I had seen that, given the slightest encouragement, people will treat a sock like a person-in socially appropriate ways. I decided to apply this understanding to unraveling the seemingly illogical behaviors toward technology that I had previously observed. I started with the despised Clippy. If you think about people's interaction with Clippy as a social relationship, how would you assess Clippy's behavior? Abysmal, that's how. He is utterly clueless and oblivious to the appropriate ways to treat people. Every time a user typed "Dear . . . ," Clippy would dutifully propose, "I see you are writing a letter. Would you like some help?"-no matter how many times the user had rejected this offer in the past. Clippy would give unhelpful answers to questions, and when the user rephrased the question, Clippy would give the same unhelpful answers again. No matter how long users worked with Clippy, he never learned their names or preferences. Indeed, Clippy made it clear that he was not at all interested in getting to know them. If you think of Clippy as a person, of course he would evoke hatred and scorn.

To stop Clippy's annoying habits or to have him learn about his users would have required advanced artificial-intelligence technology, resulting in a great deal of design and development time. To show Microsoft how a small change could make him popular, I needed an easier solution. I searched through the social science literature to find simple tactics that unpopular people use to make friends.

The most powerful strategy I found was to create a scapegoat. I therefore designed a new version of Clippy. After Clippy made a suggestion or answered a question, he would ask, "Was that helpful?" and then present buttons for "yes" and "no." If the user clicked "no," Clippy would say, "That gets me really angry! Let's tell Microsoft how bad their help system is." He would then pop up an e-mail to be sent to "Manager, Microsoft Support," with the subject, "Your help system needs work!" After giving the user a couple of minutes to type a complaint, Clippy would say, "C'mon! You can be tougher than that. Let 'em have it!"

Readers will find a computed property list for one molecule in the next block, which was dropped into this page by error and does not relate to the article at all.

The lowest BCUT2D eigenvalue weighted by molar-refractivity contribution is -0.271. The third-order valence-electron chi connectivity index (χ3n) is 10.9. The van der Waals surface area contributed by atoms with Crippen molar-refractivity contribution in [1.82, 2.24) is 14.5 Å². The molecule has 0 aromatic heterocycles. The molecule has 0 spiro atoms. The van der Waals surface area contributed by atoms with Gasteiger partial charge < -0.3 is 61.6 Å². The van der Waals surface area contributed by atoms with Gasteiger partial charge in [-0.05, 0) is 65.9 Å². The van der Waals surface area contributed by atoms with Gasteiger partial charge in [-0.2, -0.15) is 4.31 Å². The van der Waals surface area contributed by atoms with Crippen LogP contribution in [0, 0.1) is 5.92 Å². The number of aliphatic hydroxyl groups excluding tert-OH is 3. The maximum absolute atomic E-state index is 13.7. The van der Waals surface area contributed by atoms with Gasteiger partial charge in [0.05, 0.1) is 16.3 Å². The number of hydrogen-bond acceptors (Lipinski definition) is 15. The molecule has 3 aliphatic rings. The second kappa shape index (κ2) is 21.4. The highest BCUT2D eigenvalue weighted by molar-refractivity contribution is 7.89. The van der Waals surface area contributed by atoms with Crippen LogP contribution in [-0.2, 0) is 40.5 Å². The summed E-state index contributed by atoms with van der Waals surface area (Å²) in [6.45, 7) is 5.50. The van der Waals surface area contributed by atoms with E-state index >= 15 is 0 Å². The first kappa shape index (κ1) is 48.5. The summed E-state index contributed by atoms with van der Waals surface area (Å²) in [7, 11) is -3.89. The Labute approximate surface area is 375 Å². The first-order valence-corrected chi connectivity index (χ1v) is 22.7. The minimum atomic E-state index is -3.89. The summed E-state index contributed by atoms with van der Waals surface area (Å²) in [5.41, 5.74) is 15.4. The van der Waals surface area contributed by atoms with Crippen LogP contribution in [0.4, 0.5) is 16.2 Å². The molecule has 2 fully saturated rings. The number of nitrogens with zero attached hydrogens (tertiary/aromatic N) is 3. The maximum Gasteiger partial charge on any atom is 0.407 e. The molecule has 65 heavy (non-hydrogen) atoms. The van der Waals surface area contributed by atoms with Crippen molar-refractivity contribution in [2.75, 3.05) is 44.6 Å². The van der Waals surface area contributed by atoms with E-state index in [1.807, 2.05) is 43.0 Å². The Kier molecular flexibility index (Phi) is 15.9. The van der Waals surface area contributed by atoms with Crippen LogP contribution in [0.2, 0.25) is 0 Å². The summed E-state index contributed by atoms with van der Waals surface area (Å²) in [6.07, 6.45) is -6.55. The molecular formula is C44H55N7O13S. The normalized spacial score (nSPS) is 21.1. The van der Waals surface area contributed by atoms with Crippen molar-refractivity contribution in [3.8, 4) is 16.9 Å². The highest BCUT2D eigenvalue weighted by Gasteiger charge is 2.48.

We showed this system to twenty-five computer users, and the results were unanimous: people fell in love with the new Clippy! A long-standing business user of Microsoft Office exclaimed, "Clippy is awesome!" An avowed Clippy hater said, "He's so supportive!" And a user who despised "eye candy" in software said, "I wish all software was like this!" Virtually all of the users lauded Clippy 2.0 as a marvelous innovation.

Without any fundamental change in the software, the right social strategy rescued Clippy from the list of Most Hated Software of All Time; creating a scapegoat bonded Clippy and the user against a common enemy. Unfortunately, that enemy was Microsoft, and while impressed with our ability to make Clippy lovable, the company did not pursue our approach. When Microsoft retired Clippy in 2007, it invited people to shoot staples at him before his final burial.

How I Made Clippy Lovable

Clifford Nass is the Thomas M. Storke Professor at Stanford University and director of the Communication between Humans and Interactive Media (CHIMe) Lab. He lives in Silicon Valley.

Corina Yen is a design researcher. She studied mechanical engineering at Stanford University, where she also was editor in chief of Ambidextrous magazine, Stanford University's journal of design. She lives in the Bay Area.

Excerpted from THE MAN WHO LIED TO HIS LAPTOP: What Machines Teach Us About Human Relationships by Clifford Nass with Corina Yen by arrangement with Current, a member of Penguin Group (USA), Inc., Copyright (c) Clifford Nass, 2010.

Illustration by our contributing illustrator Sam Spratt. Check out Sam's portfolio and become a fan of his Facebook Artist's Page.